GARRETT, Ind. (WANE) — Every spring, eager anglers look to dust off their tackle boxes and get on the water as many species of fish in Indiana begin their spawning periods.

While there are dozens of lures to choose from based on the time of year, time of day, water clarity and so on, arguably the most iconic lure of them all is a standard crankbait.

With two treble hooks, beady eyes and a wide selection of lipped and lipless variants, the crankbait has become one of the staples of fishing.

(AP Photo/Glenwood Springs Post Independent, Kelley Cox)

Although the crankbait is now a common artificial lure sold at many sporting goods store such as Cabela’s or Bass Pro Shops, its roots can be traced back to Garrett, Indiana, with the beginning of Creek Chub Bait Company.

According to the Indiana Historical Bureau (IHB), three men founded Creek Chub Bait Company in 1916: Henry Dills, Carl Heinzerling and George Schulthess, and the company grew to be one of the country’s leading manufacturers of artificial fishing lures.

However, the lure that started it all for the company was the Creek Chub Wiggler, which is widely regarded as the pioneer of crankbaits.

Ronald Matthews, historian at the Garrett Historical Society, said the company’s name and lures were inspired by chub minnows, which were common baitfish found in local waters that anglers used to catch largemouth bass.

“[Dills] figured out what was catching the most fish was called a chub minnow, and he tried then making the chub minnow [lure],” Matthews said.

Dills filed a patent for the lure in December 1915, nearly five years before it would eventually be approved by the U.S. Patent Office on Sept. 7, 1920.

Matthews said the Creek Chub Wiggler became the first patented lure that had a metal lip and could dive underwater.

Another unique feature of the lure at the time included realistic scale patterns painted onto the body of the lure, Matthews said.

Some of its unique features compared to a modern crankbait include the lure’s bent metal lip and multiple places to tie a knot, which allowed the lure to move differently in the water and at different depths depending on where the knot is tied.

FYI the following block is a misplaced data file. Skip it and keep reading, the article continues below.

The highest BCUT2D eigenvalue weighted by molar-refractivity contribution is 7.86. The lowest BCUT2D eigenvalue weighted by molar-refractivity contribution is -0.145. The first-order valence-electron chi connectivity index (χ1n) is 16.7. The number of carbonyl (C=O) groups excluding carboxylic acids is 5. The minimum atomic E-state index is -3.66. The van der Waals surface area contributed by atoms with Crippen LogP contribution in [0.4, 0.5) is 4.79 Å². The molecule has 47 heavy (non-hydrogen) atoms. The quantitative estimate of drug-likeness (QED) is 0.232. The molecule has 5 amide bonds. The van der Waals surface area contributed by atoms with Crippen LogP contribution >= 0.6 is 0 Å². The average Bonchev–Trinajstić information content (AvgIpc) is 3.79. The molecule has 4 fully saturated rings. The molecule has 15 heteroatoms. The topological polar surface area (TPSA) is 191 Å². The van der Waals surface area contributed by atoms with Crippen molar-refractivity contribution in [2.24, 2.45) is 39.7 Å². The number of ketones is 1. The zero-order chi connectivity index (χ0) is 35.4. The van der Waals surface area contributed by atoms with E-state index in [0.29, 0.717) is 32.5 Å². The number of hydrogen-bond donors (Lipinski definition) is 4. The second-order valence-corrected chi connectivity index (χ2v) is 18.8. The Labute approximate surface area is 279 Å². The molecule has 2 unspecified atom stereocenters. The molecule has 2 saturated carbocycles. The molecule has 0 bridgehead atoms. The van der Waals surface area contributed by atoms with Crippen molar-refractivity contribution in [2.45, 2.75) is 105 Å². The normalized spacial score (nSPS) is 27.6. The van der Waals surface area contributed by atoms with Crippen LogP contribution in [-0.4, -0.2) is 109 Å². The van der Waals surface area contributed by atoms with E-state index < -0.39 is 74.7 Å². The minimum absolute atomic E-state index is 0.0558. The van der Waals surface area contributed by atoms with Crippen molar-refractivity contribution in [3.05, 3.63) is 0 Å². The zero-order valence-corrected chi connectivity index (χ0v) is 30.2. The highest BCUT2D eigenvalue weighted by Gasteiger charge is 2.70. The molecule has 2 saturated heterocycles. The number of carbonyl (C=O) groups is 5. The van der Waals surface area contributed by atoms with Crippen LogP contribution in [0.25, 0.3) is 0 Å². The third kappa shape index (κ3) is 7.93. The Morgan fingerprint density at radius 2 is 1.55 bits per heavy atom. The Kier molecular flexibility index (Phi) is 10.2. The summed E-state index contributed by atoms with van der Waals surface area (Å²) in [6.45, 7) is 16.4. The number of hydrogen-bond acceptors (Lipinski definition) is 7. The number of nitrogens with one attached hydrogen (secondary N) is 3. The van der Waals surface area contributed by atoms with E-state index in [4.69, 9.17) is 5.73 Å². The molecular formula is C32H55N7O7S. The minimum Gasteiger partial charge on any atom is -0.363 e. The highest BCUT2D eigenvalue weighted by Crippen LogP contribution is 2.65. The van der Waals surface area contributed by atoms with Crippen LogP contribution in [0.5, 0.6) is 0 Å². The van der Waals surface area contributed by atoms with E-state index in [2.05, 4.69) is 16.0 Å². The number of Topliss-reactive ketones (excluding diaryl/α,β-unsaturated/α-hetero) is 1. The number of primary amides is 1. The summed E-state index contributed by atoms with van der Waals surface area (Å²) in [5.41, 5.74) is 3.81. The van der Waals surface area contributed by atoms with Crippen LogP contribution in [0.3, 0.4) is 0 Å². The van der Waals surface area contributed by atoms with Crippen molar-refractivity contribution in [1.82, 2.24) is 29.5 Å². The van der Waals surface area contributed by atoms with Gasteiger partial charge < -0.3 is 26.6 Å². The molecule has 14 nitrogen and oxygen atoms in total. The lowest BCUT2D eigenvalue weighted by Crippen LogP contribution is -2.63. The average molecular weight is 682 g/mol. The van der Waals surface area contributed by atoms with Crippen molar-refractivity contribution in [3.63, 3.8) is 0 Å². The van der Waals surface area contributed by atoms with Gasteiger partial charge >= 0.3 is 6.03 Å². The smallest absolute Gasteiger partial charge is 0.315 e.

Creek Chub Wiggler

Although the Creek Chub Wiggler became the company’s first lure, Creek Chub Bait Company designed several other lures, eventually growing into one of the leading manufacturers of artificial lures that sold products all across the U.S. and even “numerous foreign countries,” according to the IHB.

However, Matthews said the very lures that led to Creek Chub Bait Company’s success partially led to its downfall as well.

Matthews said the company used cedar wood for all its lures, but by the 1970s, using wood had become less popular and competitors were resorting to cheaper alternatives made from plastic.

Because of that, LeRoy Schulthess, a company shareholder and relative of one of the company’s founding members, suggested the company should be sold before testing out plastic lures.

However, Matthews said the business that bought Creek Chub Bait Company, Lazy Ike Corporation, went bankrupt, and other financial issues with parent companies of Creek Chub Bait Company eventually forced the Garrett icon to close its doors in the late 1970s.

Although Creek Chub Bait Company has been out of business for over 40 years, Matthews said the company has had “two lives” and that it is currently living its second life through the world of collectibles.

“As they started to go out of business, these things got so popular that they’ve become collectibles,” Matthews said. “It’s still important to a lot of us.”

Matthews said he has seen Creek Chub Bait Company lures such as the Wiggler go for thousands of dollars in auctions.

“I’ve seen some of these things at an auction pop $5,000 and $10,000 for one fishing lure that some guy paid 49 cents for,” Matthews said.

Another way Matthews said the company has been living out its “second life” is through its place in the record books of fishing.

One of the company’s other lures is widely credited with being used to catch the largest largemouth bass on record.

“I think that does come into play,” Matthews said. “I’m sure that has some kind of an impact on people wanting to get their record.”

Although PRADCO Fishing still sells a few lures bearing the name “Creek Chub,” the lures will forever be known as a product of northeast Indiana and a pioneer of one of the most popular lures in fishing.

Matthews anticipates the lure and its company’s legacy will continue to shine in July when the National Fishing Lure Collectors Club hosts its 2023 national show in Fort Wayne.

Of all the lures that will undoubtedly be present, Matthews expects the lures from Creek Chub Bait Company to be “one of the greatest antique fishing lures there.”